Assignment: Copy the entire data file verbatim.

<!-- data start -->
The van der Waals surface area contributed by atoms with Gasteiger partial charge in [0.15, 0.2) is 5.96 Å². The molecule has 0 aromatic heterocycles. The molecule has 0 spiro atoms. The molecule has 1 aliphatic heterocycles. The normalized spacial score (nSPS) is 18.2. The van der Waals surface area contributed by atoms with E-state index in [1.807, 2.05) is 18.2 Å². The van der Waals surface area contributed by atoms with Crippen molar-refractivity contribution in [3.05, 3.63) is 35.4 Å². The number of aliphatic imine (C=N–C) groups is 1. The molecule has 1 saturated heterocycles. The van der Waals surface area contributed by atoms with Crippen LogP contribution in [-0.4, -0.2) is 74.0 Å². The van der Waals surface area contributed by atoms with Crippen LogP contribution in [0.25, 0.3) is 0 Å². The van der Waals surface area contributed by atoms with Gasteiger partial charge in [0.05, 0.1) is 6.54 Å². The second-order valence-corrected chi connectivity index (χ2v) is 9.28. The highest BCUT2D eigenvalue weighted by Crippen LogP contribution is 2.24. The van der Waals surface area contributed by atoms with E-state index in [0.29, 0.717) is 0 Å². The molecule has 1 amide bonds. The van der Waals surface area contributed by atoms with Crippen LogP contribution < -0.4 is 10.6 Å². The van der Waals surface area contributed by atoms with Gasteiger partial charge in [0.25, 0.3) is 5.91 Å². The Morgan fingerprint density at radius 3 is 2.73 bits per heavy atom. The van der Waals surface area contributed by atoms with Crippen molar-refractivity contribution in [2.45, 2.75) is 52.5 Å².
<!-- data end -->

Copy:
The van der Waals surface area contributed by atoms with Gasteiger partial charge in [0.15, 0.2) is 5.96 Å². The molecule has 0 aromatic heterocycles. The molecule has 0 spiro atoms. The molecule has 1 aliphatic heterocycles. The normalized spacial score (nSPS) is 18.2. The van der Waals surface area contributed by atoms with E-state index in [1.807, 2.05) is 18.2 Å². The van der Waals surface area contributed by atoms with Crippen molar-refractivity contribution in [3.05, 3.63) is 35.4 Å². The number of aliphatic imine (C=N–C) groups is 1. The molecule has 1 saturated heterocycles. The van der Waals surface area contributed by atoms with Crippen LogP contribution in [-0.4, -0.2) is 74.0 Å². The van der Waals surface area contributed by atoms with Crippen LogP contribution in [0.25, 0.3) is 0 Å². The van der Waals surface area contributed by atoms with Gasteiger partial charge in [0.05, 0.1) is 6.54 Å². The second-order valence-corrected chi connectivity index (χ2v) is 9.28. The highest BCUT2D eigenvalue weighted by Crippen LogP contribution is 2.24. The van der Waals surface area contributed by atoms with E-state index in [0.29, 0.717) is 0 Å². The molecule has 1 amide bonds. The van der Waals surface area contributed by atoms with Crippen LogP contribution < -0.4 is 10.6 Å². The van der Waals surface area contributed by atoms with Gasteiger partial charge in [0.25, 0.3) is 5.91 Å². The Morgan fingerprint density at radius 3 is 2.73 bits per heavy atom. The van der Waals surface area contributed by atoms with Crippen molar-refractivity contribution in [2.45, 2.75) is 52.5 Å².